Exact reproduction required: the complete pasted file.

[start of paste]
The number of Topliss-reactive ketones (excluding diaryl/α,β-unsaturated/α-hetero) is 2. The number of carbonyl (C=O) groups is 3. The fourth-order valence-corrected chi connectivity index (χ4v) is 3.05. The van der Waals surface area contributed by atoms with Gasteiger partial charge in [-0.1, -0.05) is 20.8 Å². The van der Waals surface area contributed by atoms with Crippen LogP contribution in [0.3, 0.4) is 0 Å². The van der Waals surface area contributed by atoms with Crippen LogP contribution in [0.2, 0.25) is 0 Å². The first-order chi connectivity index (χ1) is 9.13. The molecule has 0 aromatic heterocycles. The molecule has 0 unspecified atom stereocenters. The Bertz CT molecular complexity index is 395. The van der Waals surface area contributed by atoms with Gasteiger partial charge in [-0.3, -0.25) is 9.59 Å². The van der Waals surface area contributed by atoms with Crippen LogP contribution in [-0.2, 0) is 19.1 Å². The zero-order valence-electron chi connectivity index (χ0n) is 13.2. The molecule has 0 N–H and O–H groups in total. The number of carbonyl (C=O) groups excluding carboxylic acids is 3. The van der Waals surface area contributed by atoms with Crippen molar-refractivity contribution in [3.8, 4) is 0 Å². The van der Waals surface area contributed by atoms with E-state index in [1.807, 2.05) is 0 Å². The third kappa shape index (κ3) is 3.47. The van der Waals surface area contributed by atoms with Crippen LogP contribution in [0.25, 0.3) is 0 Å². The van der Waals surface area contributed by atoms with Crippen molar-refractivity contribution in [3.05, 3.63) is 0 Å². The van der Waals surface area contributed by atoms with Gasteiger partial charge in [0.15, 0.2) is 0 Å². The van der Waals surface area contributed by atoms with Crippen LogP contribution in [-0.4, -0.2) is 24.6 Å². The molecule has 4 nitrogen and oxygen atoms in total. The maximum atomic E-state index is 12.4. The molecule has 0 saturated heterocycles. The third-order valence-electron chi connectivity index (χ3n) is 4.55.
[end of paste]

The number of Topliss-reactive ketones (excluding diaryl/α,β-unsaturated/α-hetero) is 2. The number of carbonyl (C=O) groups is 3. The fourth-order valence-corrected chi connectivity index (χ4v) is 3.05. The van der Waals surface area contributed by atoms with Gasteiger partial charge in [-0.1, -0.05) is 20.8 Å². The van der Waals surface area contributed by atoms with Crippen LogP contribution in [0.3, 0.4) is 0 Å². The van der Waals surface area contributed by atoms with Crippen LogP contribution in [0.2, 0.25) is 0 Å². The first-order chi connectivity index (χ1) is 9.13. The molecule has 0 aromatic heterocycles. The molecule has 0 unspecified atom stereocenters. The Bertz CT molecular complexity index is 395. The van der Waals surface area contributed by atoms with Gasteiger partial charge in [-0.3, -0.25) is 9.59 Å². The van der Waals surface area contributed by atoms with Crippen LogP contribution in [-0.2, 0) is 19.1 Å². The zero-order valence-electron chi connectivity index (χ0n) is 13.2. The molecule has 0 N–H and O–H groups in total. The number of carbonyl (C=O) groups excluding carboxylic acids is 3. The van der Waals surface area contributed by atoms with Crippen molar-refractivity contribution in [3.8, 4) is 0 Å². The van der Waals surface area contributed by atoms with E-state index in [1.807, 2.05) is 0 Å². The third kappa shape index (κ3) is 3.47. The van der Waals surface area contributed by atoms with Crippen LogP contribution in [0.25, 0.3) is 0 Å². The van der Waals surface area contributed by atoms with Crippen molar-refractivity contribution in [3.05, 3.63) is 0 Å². The van der Waals surface area contributed by atoms with Gasteiger partial charge in [0.15, 0.2) is 0 Å². The van der Waals surface area contributed by atoms with Crippen LogP contribution in [-0.4, -0.2) is 24.6 Å². The molecule has 4 nitrogen and oxygen atoms in total. The maximum atomic E-state index is 12.4. The molecule has 0 saturated heterocycles. The third-order valence-electron chi connectivity index (χ3n) is 4.55.